USS Caswell (AKA-72)

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A typical Tolland-class AKA
Name: USS Caswell
Namesake: Caswell County, North Carolina
Builder: North Carolina Shipbuilding Company, Wilmington, North Carolina
Launched: 24 October 1944
Acquired: 27 November 1944
Commissioned: 13 December 1944
Decommissioned: 19 June 1946
  • SS Southwind
  • SS American Surveyor
Honors and
1 battle star (World War II)
  • Sold into merchant service, 23 June 1947
  • Sold for scrapping, 10 August 1973
General characteristics
Class and type: Tolland-class attack cargo ship
Displacement: 6,318 long tons (6,419 t)
Length: 459 ft 2 in (139.95 m)
Beam: 63 ft (19 m)
Draft: 26 ft 4 in (8.03 m)
Propulsion: GE geared turbine drive, single propeller, 6,000 hp (4,474 kW)
Speed: 16.5 knots (30.6 km/h; 19.0 mph)
Range: 17,000 miles
Boats & landing
craft carried:
Capacity: 380,000 ft3 (11.000 m³), 5,275 tons
Complement: 395

USS Caswell (AKA-72) was a Tolland-class attack cargo ship of the United States Navy named after Caswell County, North Carolina. Like all AKAs, Caswell was designed to carry military cargo and landing craft, and to use the latter to land weapons, supplies, and Marines on enemy shores during amphibious operations. She served as a commissioned ship for 18 months.

Caswell, a Type C2-S-AJ3 ship, was launched on 24 October 1944 by North Carolina Shipbuilding Co., Wilmington, North Carolina, under a Maritime Commission contract; sponsored by Mrs. W. H. Williamson; acquired by the Navy on 27 November 1944; and commissioned on 13 December 1944, Lieutenant Commander P. M. Diffley, USNR, in command.

Service history[edit]

World War II, 1944–1945[edit]

Caswell cleared Bayonne, New Jersey, on 16 January 1945 for the Panama Canal and Guadalcanal, arriving on 14 February. A month of training preceded her departure combat-loaded for the Okinawa beaches. Sailing with the Northern Attack Force, Caswell arrived for the initial landings on 1 April, and remained off the beaches for the next week, landing cargo to support the 6th Marines in their rapid advance across the Motobu Peninsula. The skillful work of her men made an important contribution to this success, and she cleared Okinawa on 9 April for overhaul and replenishment at Pearl Harbor.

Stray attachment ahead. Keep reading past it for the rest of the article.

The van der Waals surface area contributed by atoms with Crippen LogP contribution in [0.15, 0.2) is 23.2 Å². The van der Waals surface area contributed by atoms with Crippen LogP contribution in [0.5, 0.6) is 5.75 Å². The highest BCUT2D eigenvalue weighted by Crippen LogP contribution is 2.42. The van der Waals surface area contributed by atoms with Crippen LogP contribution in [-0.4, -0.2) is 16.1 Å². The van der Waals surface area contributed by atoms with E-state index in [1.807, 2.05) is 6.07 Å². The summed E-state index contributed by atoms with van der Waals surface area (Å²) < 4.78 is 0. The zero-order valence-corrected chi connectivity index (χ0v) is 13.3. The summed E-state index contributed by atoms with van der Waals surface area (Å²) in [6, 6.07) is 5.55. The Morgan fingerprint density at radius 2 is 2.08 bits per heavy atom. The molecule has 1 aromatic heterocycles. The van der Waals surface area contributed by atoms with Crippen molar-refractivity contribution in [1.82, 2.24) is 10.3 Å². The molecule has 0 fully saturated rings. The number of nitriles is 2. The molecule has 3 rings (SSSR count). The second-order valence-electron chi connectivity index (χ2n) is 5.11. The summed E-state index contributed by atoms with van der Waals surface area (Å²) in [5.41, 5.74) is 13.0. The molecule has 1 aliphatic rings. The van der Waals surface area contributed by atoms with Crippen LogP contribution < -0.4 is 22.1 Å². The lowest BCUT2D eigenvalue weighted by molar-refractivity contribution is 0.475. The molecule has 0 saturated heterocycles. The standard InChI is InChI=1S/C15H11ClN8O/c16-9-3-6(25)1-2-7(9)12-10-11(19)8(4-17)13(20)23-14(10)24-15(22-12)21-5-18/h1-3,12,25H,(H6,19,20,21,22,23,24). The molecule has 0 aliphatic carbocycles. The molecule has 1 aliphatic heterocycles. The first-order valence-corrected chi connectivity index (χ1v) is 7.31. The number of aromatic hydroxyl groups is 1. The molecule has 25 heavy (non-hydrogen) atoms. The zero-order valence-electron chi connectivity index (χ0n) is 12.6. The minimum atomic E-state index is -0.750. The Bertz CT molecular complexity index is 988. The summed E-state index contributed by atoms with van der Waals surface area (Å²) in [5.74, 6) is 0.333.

Post-war activities, 1945–1946[edit]

Returning to the West Coast, Caswell loaded cargo for Okinawa, where she arrived on 5 August to begin a series of cargo and troop movements throughout the Far East, calling at ports in the Philippines, China, and Japan until 7 December, when she cleared Sasebo for San Diego. Between 23 February and 2 May 1946, Caswell carried cargo from San Francisco to China.


Returning to Norfolk, Virginia, she was decommissioned on 19 June 1946. Caswell was returned to the Maritime Commission two days later.

Civilian Service and Final Disposition[edit]

Ex-USS Caswell was sold on 23 June 1947 to the South Atlantic Steamship Line and renamed SS Southwind and served under that name for about 12 years. She was sold to United States Lines sometime in 1955 and later renamed by that company SS American Surveyor (18 May 1961). After a little more than two years, she was returned to the Maritime Administration for layup in the James River Group of the National Defense Reserve Fleet. On 10 August 1973 she was sold to Northern Metal Company for 'non-transportation use' and (presumably) scrapped shortly thereafter.


Caswell received one battle star for World War II service.


External links[edit]